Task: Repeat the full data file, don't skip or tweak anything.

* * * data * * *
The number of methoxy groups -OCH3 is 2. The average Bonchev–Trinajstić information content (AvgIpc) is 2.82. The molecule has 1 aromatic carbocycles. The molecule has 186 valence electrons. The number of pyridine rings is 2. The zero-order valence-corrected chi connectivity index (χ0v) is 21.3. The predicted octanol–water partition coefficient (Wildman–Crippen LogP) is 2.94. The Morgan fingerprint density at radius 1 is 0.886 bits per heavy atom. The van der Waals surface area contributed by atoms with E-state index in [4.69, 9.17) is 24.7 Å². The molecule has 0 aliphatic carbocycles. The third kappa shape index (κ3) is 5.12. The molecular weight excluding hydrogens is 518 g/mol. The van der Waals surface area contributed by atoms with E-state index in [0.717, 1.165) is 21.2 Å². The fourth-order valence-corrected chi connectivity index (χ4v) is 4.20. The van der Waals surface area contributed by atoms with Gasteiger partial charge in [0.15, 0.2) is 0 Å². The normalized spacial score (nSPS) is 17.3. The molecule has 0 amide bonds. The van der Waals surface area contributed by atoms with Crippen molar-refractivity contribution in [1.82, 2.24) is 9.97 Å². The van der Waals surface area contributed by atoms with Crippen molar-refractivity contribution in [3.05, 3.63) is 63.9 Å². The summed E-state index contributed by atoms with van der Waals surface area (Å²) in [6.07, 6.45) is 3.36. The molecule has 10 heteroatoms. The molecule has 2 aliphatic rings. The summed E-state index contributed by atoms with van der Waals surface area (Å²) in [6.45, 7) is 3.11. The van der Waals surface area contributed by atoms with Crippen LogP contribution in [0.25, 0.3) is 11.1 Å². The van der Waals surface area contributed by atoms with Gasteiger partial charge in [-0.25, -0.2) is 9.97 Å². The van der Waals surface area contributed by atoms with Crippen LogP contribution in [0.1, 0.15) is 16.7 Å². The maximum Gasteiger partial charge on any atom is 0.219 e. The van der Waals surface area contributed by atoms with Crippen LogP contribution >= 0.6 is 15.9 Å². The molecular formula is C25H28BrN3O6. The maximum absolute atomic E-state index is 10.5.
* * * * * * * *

The number of methoxy groups -OCH3 is 2. The average Bonchev–Trinajstić information content (AvgIpc) is 2.82. The molecule has 1 aromatic carbocycles. The molecule has 186 valence electrons. The number of pyridine rings is 2. The zero-order valence-corrected chi connectivity index (χ0v) is 21.3. The predicted octanol–water partition coefficient (Wildman–Crippen LogP) is 2.94. The Morgan fingerprint density at radius 1 is 0.886 bits per heavy atom. The van der Waals surface area contributed by atoms with E-state index in [4.69, 9.17) is 24.7 Å². The molecule has 0 aliphatic carbocycles. The third kappa shape index (κ3) is 5.12. The molecular weight excluding hydrogens is 518 g/mol. The van der Waals surface area contributed by atoms with E-state index in [0.717, 1.165) is 21.2 Å². The fourth-order valence-corrected chi connectivity index (χ4v) is 4.20. The van der Waals surface area contributed by atoms with Gasteiger partial charge in [0.15, 0.2) is 0 Å². The normalized spacial score (nSPS) is 17.3. The molecule has 0 amide bonds. The van der Waals surface area contributed by atoms with Crippen molar-refractivity contribution in [1.82, 2.24) is 9.97 Å². The van der Waals surface area contributed by atoms with Crippen molar-refractivity contribution in [3.05, 3.63) is 63.9 Å². The summed E-state index contributed by atoms with van der Waals surface area (Å²) in [6.07, 6.45) is 3.36. The molecule has 10 heteroatoms. The molecule has 2 aliphatic rings. The summed E-state index contributed by atoms with van der Waals surface area (Å²) in [6.45, 7) is 3.11. The van der Waals surface area contributed by atoms with Crippen LogP contribution in [0.25, 0.3) is 11.1 Å². The van der Waals surface area contributed by atoms with Gasteiger partial charge in [-0.25, -0.2) is 9.97 Å². The van der Waals surface area contributed by atoms with Crippen LogP contribution in [0.1, 0.15) is 16.7 Å². The maximum Gasteiger partial charge on any atom is 0.219 e. The van der Waals surface area contributed by atoms with Crippen LogP contribution >= 0.6 is 15.9 Å². The molecular formula is C25H28BrN3O6. The maximum absolute atomic E-state index is 10.5.